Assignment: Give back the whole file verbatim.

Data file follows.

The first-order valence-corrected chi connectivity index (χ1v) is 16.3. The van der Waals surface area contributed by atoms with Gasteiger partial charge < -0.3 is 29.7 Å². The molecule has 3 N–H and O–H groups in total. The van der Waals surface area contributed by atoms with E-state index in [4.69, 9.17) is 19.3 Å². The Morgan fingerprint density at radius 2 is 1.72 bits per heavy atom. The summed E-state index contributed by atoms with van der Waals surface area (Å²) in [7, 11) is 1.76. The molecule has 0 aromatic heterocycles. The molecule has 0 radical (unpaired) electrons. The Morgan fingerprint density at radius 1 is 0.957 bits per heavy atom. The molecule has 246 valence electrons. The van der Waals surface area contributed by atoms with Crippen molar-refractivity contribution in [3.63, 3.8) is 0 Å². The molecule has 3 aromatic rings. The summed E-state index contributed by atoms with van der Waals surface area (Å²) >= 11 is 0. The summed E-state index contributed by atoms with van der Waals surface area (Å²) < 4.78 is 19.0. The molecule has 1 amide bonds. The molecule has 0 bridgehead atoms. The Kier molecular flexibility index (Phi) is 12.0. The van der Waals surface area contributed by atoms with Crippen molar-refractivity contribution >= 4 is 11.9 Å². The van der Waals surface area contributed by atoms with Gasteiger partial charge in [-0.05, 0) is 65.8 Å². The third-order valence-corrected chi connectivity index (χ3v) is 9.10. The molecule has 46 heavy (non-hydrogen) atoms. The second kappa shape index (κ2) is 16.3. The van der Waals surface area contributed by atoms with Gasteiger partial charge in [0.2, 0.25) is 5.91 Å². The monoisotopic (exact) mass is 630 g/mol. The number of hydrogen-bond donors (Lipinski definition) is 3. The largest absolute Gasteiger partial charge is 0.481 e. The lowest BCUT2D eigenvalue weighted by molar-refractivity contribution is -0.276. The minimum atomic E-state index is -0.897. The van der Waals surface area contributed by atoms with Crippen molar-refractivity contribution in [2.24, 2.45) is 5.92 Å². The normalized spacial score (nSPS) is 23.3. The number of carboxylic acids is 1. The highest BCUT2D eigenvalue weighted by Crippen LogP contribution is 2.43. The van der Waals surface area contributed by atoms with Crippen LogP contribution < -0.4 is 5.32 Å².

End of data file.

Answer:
The first-order valence-corrected chi connectivity index (χ1v) is 16.3. The van der Waals surface area contributed by atoms with Gasteiger partial charge < -0.3 is 29.7 Å². The molecule has 3 N–H and O–H groups in total. The van der Waals surface area contributed by atoms with E-state index in [4.69, 9.17) is 19.3 Å². The Morgan fingerprint density at radius 2 is 1.72 bits per heavy atom. The summed E-state index contributed by atoms with van der Waals surface area (Å²) in [7, 11) is 1.76. The molecule has 0 aromatic heterocycles. The molecule has 0 radical (unpaired) electrons. The Morgan fingerprint density at radius 1 is 0.957 bits per heavy atom. The molecule has 246 valence electrons. The van der Waals surface area contributed by atoms with Crippen molar-refractivity contribution in [3.63, 3.8) is 0 Å². The molecule has 3 aromatic rings. The summed E-state index contributed by atoms with van der Waals surface area (Å²) >= 11 is 0. The summed E-state index contributed by atoms with van der Waals surface area (Å²) < 4.78 is 19.0. The molecule has 1 amide bonds. The molecule has 0 bridgehead atoms. The Kier molecular flexibility index (Phi) is 12.0. The van der Waals surface area contributed by atoms with Crippen molar-refractivity contribution >= 4 is 11.9 Å². The van der Waals surface area contributed by atoms with Gasteiger partial charge in [-0.05, 0) is 65.8 Å². The third-order valence-corrected chi connectivity index (χ3v) is 9.10. The molecule has 46 heavy (non-hydrogen) atoms. The second kappa shape index (κ2) is 16.3. The van der Waals surface area contributed by atoms with Gasteiger partial charge in [0.2, 0.25) is 5.91 Å². The monoisotopic (exact) mass is 630 g/mol. The number of hydrogen-bond donors (Lipinski definition) is 3. The largest absolute Gasteiger partial charge is 0.481 e. The lowest BCUT2D eigenvalue weighted by molar-refractivity contribution is -0.276. The minimum atomic E-state index is -0.897. The van der Waals surface area contributed by atoms with Crippen molar-refractivity contribution in [2.24, 2.45) is 5.92 Å². The normalized spacial score (nSPS) is 23.3. The number of carboxylic acids is 1. The highest BCUT2D eigenvalue weighted by Crippen LogP contribution is 2.43. The van der Waals surface area contributed by atoms with Crippen LogP contribution < -0.4 is 5.32 Å².